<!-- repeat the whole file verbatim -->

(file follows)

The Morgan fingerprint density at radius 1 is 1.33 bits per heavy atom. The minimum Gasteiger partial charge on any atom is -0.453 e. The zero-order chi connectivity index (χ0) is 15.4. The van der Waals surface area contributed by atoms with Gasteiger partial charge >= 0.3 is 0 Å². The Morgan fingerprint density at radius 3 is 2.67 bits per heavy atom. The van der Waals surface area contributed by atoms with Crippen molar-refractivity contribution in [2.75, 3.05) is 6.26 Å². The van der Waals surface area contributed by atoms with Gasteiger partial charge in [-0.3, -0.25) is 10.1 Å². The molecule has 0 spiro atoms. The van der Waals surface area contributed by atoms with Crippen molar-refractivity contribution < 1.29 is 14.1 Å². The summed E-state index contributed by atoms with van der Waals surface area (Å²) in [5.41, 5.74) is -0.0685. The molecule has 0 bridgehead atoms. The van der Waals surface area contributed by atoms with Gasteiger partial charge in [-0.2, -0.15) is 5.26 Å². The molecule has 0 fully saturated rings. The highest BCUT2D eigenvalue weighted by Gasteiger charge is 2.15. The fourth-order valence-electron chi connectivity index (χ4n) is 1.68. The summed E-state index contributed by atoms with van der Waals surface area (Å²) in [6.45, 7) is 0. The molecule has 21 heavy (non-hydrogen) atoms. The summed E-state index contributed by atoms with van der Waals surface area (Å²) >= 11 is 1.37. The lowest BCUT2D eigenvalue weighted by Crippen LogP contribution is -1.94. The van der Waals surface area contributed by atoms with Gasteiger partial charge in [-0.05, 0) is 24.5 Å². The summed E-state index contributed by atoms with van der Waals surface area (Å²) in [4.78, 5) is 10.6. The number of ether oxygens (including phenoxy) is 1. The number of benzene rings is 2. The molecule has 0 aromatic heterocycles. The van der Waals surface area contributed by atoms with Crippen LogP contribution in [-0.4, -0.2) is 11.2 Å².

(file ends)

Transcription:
The Morgan fingerprint density at radius 1 is 1.33 bits per heavy atom. The minimum Gasteiger partial charge on any atom is -0.453 e. The zero-order chi connectivity index (χ0) is 15.4. The van der Waals surface area contributed by atoms with Gasteiger partial charge >= 0.3 is 0 Å². The Morgan fingerprint density at radius 3 is 2.67 bits per heavy atom. The van der Waals surface area contributed by atoms with Crippen molar-refractivity contribution in [2.75, 3.05) is 6.26 Å². The van der Waals surface area contributed by atoms with Gasteiger partial charge in [-0.3, -0.25) is 10.1 Å². The molecule has 0 spiro atoms. The van der Waals surface area contributed by atoms with Crippen molar-refractivity contribution < 1.29 is 14.1 Å². The summed E-state index contributed by atoms with van der Waals surface area (Å²) in [5.41, 5.74) is -0.0685. The molecule has 0 bridgehead atoms. The van der Waals surface area contributed by atoms with Gasteiger partial charge in [-0.2, -0.15) is 5.26 Å². The molecule has 0 fully saturated rings. The highest BCUT2D eigenvalue weighted by Gasteiger charge is 2.15. The fourth-order valence-electron chi connectivity index (χ4n) is 1.68. The summed E-state index contributed by atoms with van der Waals surface area (Å²) in [6.45, 7) is 0. The molecule has 21 heavy (non-hydrogen) atoms. The summed E-state index contributed by atoms with van der Waals surface area (Å²) >= 11 is 1.37. The lowest BCUT2D eigenvalue weighted by Crippen LogP contribution is -1.94. The van der Waals surface area contributed by atoms with Gasteiger partial charge in [-0.05, 0) is 24.5 Å². The summed E-state index contributed by atoms with van der Waals surface area (Å²) in [4.78, 5) is 10.6. The number of ether oxygens (including phenoxy) is 1. The number of benzene rings is 2. The molecule has 0 aromatic heterocycles. The van der Waals surface area contributed by atoms with Crippen LogP contribution in [-0.4, -0.2) is 11.2 Å².